Hong Kong (CNN) -- The world's most valuable company is going head-to-head against a financially ailing Chinese electronics company over the right to use the iPad name in the vast market of China -- and the tech giant lost round one.
Round two is scheduled Wednesday as the Guangdong Higher People's Court is expected to hear an appeal of a lower court decision in favor of Proview Technology Shenzhen, a company which trademarked the IPAD name in China in 2000 -- 10 years before Apple's iPad hit global stores.
Stores in Huizhou and Shijiazhuang were ordered to stop sales of iPads by local authorities after a December 5 ruling in a Shenzhen court against Apple. Meanwhile, legal actions have been filed in Shanghai, Hong Kong and in California by Proview to block Apple from using the iPad name.
What's the dispute about?
The two companies are mired in an ever bitter battle here -- with both claiming the iPad name is legally theirs. Apple says it bought the name from the struggling Asian electronics firm in 10 different countries. Proview contends it did not sell the rights to the name in China.
"Proview wants to get Apple's full attention," said Ma Dongxiao, attorney for Proview.
"If Apple doesn't change the name, it will violate the law here. Apple might be punished by Chinese courts or forbidden from selling the iPad 3 in China."
In a statement to CNN, Apple says, "We bought Proview's worldwide rights to the iPad trademark in 10 different countries several years ago. Proview refuses to honor their agreement with Apple in China and a Hong Kong court has sided with Apple in this matter. Our case is still pending in mainland China."
As Apple is likely to unveil in March the iPad 3 -- the latest edition of the popular computer tablet -- the case is generating a hailstorm of international attention, and Proview has threatened legal action to block the export and import of the computer tablets -- a move that would disrupt the global supply chain for the tech giant, which depends on Chinese suppliers like Foxconn.
Who sold what to whom?
The case centers around Proview International Holdings, the Hong Kong-listed maker of computer monitors and other devices. A subsidiary, Proview Taiwan, sold Apple Inc. the rights to use the IPAD name, which the Chinese company had trademarked in China and in markets around the world.
But Proview -- which was seized by creditors in 2009 after defaulting on hundreds of millions of loans -- said it didn't know it was selling the rights to Apple. Moreover -- and this is the key point on which the legal dispute rests -- Proview Taiwan didn't own the rights to the IPAD trademark in China; another subsidiary, Proview Shenzhen, did.
Proview says Apple didn't negotiate in good faith - using a shell company that promised not to make competing products under the iPad label. The company alleges the negotiator concealed he was working for Apple, gave a false name, and said the company he represented was IP Application Development -- or IPAD for short.
"Using shell companies is not uncommon but usually the conduct is honest," Ma said. "Proview was cheated by Apple."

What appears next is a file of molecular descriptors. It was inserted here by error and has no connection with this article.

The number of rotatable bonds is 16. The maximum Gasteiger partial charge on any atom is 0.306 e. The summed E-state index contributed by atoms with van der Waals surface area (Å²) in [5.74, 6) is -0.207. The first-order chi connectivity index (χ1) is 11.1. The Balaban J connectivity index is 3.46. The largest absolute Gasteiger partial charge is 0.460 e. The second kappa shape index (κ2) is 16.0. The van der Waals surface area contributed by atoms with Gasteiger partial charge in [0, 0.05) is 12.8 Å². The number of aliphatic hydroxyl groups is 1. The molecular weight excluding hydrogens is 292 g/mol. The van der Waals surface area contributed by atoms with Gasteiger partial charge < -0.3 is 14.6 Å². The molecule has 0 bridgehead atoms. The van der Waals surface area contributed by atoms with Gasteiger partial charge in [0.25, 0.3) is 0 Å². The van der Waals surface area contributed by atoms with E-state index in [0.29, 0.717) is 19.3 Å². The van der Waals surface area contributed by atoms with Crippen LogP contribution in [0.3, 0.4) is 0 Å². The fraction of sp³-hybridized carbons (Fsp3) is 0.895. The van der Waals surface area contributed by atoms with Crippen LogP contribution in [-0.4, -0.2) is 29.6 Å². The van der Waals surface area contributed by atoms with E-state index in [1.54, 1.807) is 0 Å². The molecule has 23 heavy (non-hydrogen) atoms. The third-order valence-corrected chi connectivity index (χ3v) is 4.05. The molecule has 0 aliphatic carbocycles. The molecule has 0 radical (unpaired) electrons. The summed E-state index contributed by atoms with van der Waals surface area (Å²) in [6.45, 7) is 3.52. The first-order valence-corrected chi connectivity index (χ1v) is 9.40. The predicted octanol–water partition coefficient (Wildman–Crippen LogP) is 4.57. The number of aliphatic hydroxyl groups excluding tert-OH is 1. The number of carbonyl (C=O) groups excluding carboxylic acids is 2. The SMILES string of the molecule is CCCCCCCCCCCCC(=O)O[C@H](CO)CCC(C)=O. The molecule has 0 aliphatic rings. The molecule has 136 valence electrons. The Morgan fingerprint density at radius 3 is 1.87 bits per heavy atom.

Had Proview executives known they were dealing with Apple, they likely would have asked for more cash, says Kenny Wong, head of the intellectual property practice and partner at Hong Kong law firm Mayer Brown JSM.
"It seems that Proview realized somehow too late who they were dealing with and they felt they were tricked or cheated, so that's why they tried to find loopholes in the contract," Wong said. "And they found a very credible one, according to Chinese law."
Is this about intellectual property rights?
The fact that Apple is engaged in a large-scale lawsuit over property rights with a Chinese company in China seems, to many observers, odd. After all, sales of counterfeit movies happen out in the open in China. Even fake Apple and Ikea stores were discovered in China last year.
"I think it's going to increase the awareness of the value of intellectual property," technology analyst Andrew Mok told CNN. "It's ironic that Apple is being sued by a Chinese company where typically it's the other way around."
But Wong disputes the perception that there is a greater propensity to sell counterfeit goods in China. "You can see fake goods in Milan, you can see them on Fifth Avenue in New York," he said. "There is a perception in China there is very weak enforcement, which to some extent is true, because China is such a big country."
While the China-Proview dispute centers on a trademark deal, the current legal wrangling is ultimately a contract dispute, Wong said.
The hearing on the case is scheduled to begin Wednesday, but any final ruling is likely to be weeks or months away. If Apple loses its appeal, it could take it to the Supreme People's Court -- but that would be a long-shot, Wong said. "The court hears less than 1% of cases put before them," he said.
Apple could throw up its hands and decide to rename the tablet in China, but Proview could still sue for damages on past use of its trademarked name, Wong said. But Apple dropping iPad name also could be bad for Proview -- or, more exactly, Proview's creditors.
"As Proview Shenzhen's financial position is dire, its eight creditor banks view the IPAD registrations to be its most valuable asset and would want to see it fetch a 'fair' value," Wong wrote in a recent note to clients. "It is claimed that a settlement (with Apple) will require the bank creditor's approval."
In China, netizens are asking could Apple's popular tablet computer soon be known as the HiPad or MiPad here.
But consumers in China say they'll take the Apple product - no matter what it's called. "I don't care how they play with the four letters," one Chinese customer told CNN.
CNN's Eunice Yoon contributed to this report.